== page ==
TAIPEI (CNA) — Foreign brokerages were mixed on the prospects for the stock of Taiwan-based PC brand Asustek Computer Inc. after the company said last week it could incur losses in the fourth quarter because of steep one-time costs.

In a research note, a European brokerage said it would take a wait-and-see attitude because Asustek’s new management announced on Dec. 13 still needs time to gain familiarity with the business before improving its operations.

In the management reshuffle announced on Dec. 13, S.Y. Hsu (許先越) and Samson Hu (胡書賓) will become Asustek’s co-CEOs beginning Jan. 1, 2019 and replace Jerry Shen (沈振來). They are expected to help the company venture into the AIoT (AI + IoT) business.

The brokerage praised Asustek’s decision to shift the client focus of its smartphone division from the general public to the niche market to appeal to gaming fans.

But it decided to keep its “underperform” rating on Asustek shares unchanged while maintaining a target price of NT$183 (US$5.92).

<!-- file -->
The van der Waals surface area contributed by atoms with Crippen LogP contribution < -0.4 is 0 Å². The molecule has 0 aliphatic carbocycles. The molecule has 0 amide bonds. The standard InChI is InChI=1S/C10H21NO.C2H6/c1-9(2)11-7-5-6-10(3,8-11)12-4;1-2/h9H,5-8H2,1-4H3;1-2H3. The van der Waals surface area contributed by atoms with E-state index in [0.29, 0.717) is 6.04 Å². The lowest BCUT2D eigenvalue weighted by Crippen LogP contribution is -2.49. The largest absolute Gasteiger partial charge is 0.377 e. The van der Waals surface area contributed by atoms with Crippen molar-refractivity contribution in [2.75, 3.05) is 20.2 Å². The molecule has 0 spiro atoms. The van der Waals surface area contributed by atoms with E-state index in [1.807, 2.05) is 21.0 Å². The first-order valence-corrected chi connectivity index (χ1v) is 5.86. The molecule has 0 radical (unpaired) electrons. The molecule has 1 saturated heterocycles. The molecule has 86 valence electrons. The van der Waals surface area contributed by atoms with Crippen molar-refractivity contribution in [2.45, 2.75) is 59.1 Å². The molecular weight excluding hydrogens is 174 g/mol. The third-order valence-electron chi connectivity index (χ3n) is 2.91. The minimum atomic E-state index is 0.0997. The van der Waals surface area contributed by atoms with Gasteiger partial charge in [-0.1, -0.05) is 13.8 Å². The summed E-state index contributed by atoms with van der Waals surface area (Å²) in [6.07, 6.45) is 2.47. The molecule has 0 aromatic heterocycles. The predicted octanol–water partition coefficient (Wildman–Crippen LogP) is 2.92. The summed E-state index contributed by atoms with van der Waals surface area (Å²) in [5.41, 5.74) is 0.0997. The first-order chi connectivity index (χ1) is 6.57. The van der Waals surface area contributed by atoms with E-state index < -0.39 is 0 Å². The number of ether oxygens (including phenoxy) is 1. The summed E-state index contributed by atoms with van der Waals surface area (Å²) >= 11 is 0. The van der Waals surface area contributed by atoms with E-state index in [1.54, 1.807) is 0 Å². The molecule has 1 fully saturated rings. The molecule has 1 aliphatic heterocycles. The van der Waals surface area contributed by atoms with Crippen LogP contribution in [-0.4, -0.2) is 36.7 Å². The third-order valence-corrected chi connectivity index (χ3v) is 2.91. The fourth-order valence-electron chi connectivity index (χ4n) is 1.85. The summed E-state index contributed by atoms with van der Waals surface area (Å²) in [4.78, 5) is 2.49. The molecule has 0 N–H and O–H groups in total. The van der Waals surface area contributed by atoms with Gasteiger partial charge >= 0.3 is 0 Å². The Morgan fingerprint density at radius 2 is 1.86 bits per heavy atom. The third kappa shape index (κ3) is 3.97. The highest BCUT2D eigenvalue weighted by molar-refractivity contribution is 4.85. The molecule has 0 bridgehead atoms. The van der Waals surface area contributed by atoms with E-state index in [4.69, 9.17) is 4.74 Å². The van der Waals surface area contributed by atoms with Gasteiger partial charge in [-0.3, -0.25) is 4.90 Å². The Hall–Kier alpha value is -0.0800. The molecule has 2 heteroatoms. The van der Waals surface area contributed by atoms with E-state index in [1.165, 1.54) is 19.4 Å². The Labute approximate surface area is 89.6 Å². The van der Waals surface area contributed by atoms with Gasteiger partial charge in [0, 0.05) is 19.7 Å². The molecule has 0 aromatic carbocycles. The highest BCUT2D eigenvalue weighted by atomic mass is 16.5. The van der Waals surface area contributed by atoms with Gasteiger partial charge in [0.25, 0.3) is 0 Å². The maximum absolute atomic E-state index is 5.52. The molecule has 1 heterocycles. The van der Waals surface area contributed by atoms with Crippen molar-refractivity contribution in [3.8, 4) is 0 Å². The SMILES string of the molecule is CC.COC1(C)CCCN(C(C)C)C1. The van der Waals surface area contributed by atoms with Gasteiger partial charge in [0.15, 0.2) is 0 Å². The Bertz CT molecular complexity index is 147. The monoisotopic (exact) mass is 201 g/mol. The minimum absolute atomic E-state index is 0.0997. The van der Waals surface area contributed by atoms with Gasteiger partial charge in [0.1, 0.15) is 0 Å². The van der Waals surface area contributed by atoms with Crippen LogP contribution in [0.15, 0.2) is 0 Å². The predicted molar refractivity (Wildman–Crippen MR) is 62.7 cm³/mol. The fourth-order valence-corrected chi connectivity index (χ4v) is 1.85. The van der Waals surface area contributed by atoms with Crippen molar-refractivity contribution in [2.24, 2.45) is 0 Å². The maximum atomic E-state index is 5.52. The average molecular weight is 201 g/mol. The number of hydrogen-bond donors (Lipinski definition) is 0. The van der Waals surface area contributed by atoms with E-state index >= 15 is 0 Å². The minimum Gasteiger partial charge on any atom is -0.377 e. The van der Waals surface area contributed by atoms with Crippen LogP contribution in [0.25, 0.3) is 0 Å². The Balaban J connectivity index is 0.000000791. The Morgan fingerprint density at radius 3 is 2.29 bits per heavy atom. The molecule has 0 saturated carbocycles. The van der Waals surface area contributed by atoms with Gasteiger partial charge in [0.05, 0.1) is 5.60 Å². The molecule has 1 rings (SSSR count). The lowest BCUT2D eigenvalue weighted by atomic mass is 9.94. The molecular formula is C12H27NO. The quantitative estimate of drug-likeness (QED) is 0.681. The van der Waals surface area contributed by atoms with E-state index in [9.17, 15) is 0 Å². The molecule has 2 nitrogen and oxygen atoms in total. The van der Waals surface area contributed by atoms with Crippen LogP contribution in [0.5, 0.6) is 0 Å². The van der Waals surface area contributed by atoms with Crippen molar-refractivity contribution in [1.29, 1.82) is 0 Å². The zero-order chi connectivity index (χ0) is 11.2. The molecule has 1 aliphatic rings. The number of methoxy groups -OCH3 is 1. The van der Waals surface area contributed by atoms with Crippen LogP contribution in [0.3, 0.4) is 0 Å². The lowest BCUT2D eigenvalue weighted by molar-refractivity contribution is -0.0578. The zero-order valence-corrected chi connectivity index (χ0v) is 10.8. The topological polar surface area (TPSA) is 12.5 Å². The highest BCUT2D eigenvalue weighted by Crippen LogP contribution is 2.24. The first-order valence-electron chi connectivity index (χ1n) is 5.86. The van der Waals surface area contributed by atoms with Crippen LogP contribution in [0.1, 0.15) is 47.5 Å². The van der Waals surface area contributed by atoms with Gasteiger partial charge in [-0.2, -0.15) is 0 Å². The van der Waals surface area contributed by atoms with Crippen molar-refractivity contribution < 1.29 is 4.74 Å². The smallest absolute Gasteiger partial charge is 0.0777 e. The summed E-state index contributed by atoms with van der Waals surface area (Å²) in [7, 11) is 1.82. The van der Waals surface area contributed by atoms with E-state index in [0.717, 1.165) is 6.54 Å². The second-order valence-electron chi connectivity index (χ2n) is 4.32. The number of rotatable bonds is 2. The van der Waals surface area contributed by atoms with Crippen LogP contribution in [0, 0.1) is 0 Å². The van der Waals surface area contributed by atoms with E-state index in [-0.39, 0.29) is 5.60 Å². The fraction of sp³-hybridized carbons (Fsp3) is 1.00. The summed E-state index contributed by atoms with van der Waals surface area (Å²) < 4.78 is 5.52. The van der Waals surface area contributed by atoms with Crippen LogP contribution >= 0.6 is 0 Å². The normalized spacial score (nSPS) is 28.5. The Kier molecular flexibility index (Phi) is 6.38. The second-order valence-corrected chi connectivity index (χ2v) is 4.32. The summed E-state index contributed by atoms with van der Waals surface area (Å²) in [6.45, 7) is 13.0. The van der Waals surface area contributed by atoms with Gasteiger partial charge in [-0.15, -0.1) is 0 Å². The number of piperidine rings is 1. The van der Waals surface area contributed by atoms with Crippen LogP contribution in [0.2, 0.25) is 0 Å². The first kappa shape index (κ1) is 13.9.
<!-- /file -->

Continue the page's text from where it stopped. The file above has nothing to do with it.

On Dec. 17, Asustek shares rose 1.21 percent to close at NT$209.50 on the Taiwan Stock Exchange following a 2.82 percent plunge on Dec. 14 after the company disclosed it would book a NT$6.2 billion one-time cost in the fourth quarter.

The cost will result from inventory adjustments, the amortization of advance royalties, and costs of business reorganization, the company said.

The costs are expected to knock down Asustek’s earnings per share by about NT$8, which could plunge the company into negative territory in the October-December period, it said.

As a result, the European brokerage has lowered its forecast for Asustek’s earnings per share from NT$12.53 to NT$6.18 for 2018.

A Japanese securities house was more upbeat, saying that despite the weaker bottom line for 2018, Asustek has insisted it will keep its promise to issue a cash dividend of NT$15 per share.

The Japanese brokerage said it has maintained a “neutral” recommendation and a target price of NT$217 on Asustek shares.

It also praised the management reshuffle, saying it showed Asustek was adapting to the rapidly changing market.

CNA cannot identify the brokerages because media outlets in Taiwan are not allowed to report the names of foreign brokerages when they give price-moving forecasts for specific stocks or the wider market.

By Jeffrey Wu and Frances Huang